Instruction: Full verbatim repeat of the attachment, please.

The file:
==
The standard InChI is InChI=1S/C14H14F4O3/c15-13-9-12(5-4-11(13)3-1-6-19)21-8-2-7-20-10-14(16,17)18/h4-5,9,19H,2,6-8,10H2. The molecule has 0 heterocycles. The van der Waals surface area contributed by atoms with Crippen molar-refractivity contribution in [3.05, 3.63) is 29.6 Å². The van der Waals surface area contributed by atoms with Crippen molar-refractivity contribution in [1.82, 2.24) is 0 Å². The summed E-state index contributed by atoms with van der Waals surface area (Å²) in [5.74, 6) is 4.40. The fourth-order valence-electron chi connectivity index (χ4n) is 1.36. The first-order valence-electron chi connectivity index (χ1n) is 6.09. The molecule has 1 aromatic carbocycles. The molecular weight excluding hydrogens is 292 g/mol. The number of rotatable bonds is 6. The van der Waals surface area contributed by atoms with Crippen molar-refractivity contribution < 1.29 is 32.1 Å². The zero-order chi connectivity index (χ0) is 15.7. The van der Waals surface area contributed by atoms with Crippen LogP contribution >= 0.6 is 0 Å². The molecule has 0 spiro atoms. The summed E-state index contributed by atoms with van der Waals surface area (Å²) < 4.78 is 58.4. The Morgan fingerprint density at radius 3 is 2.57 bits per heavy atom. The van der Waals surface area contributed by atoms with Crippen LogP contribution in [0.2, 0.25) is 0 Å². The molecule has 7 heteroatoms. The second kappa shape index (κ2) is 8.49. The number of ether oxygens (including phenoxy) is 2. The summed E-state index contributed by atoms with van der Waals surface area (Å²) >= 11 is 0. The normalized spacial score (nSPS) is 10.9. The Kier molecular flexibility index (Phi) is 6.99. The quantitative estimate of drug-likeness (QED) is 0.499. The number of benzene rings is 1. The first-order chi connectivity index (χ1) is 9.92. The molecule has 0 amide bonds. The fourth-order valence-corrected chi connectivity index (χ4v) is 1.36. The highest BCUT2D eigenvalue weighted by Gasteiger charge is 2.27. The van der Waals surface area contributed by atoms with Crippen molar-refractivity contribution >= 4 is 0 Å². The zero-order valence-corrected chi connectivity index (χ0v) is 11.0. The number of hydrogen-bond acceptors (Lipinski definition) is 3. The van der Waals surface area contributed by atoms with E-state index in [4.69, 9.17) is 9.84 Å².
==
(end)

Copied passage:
The standard InChI is InChI=1S/C14H14F4O3/c15-13-9-12(5-4-11(13)3-1-6-19)21-8-2-7-20-10-14(16,17)18/h4-5,9,19H,2,6-8,10H2. The molecule has 0 heterocycles. The van der Waals surface area contributed by atoms with Crippen molar-refractivity contribution in [3.05, 3.63) is 29.6 Å². The van der Waals surface area contributed by atoms with Crippen molar-refractivity contribution in [1.82, 2.24) is 0 Å². The summed E-state index contributed by atoms with van der Waals surface area (Å²) in [5.74, 6) is 4.40. The fourth-order valence-electron chi connectivity index (χ4n) is 1.36. The first-order valence-electron chi connectivity index (χ1n) is 6.09. The molecule has 1 aromatic carbocycles. The molecular weight excluding hydrogens is 292 g/mol. The number of rotatable bonds is 6. The van der Waals surface area contributed by atoms with Crippen molar-refractivity contribution < 1.29 is 32.1 Å². The zero-order chi connectivity index (χ0) is 15.7. The van der Waals surface area contributed by atoms with Crippen LogP contribution >= 0.6 is 0 Å². The molecule has 0 spiro atoms. The summed E-state index contributed by atoms with van der Waals surface area (Å²) < 4.78 is 58.4. The Morgan fingerprint density at radius 3 is 2.57 bits per heavy atom. The van der Waals surface area contributed by atoms with Crippen LogP contribution in [0.2, 0.25) is 0 Å². The molecule has 7 heteroatoms. The second kappa shape index (κ2) is 8.49. The number of ether oxygens (including phenoxy) is 2. The summed E-state index contributed by atoms with van der Waals surface area (Å²) >= 11 is 0. The normalized spacial score (nSPS) is 10.9. The Kier molecular flexibility index (Phi) is 6.99. The quantitative estimate of drug-likeness (QED) is 0.499. The number of benzene rings is 1. The first-order chi connectivity index (χ1) is 9.92. The molecule has 0 amide bonds. The fourth-order valence-corrected chi connectivity index (χ4v) is 1.36. The highest BCUT2D eigenvalue weighted by Gasteiger charge is 2.27. The van der Waals surface area contributed by atoms with Crippen molar-refractivity contribution >= 4 is 0 Å². The zero-order valence-corrected chi connectivity index (χ0v) is 11.0. The number of hydrogen-bond acceptors (Lipinski definition) is 3. The van der Waals surface area contributed by atoms with E-state index in [4.69, 9.17) is 9.84 Å².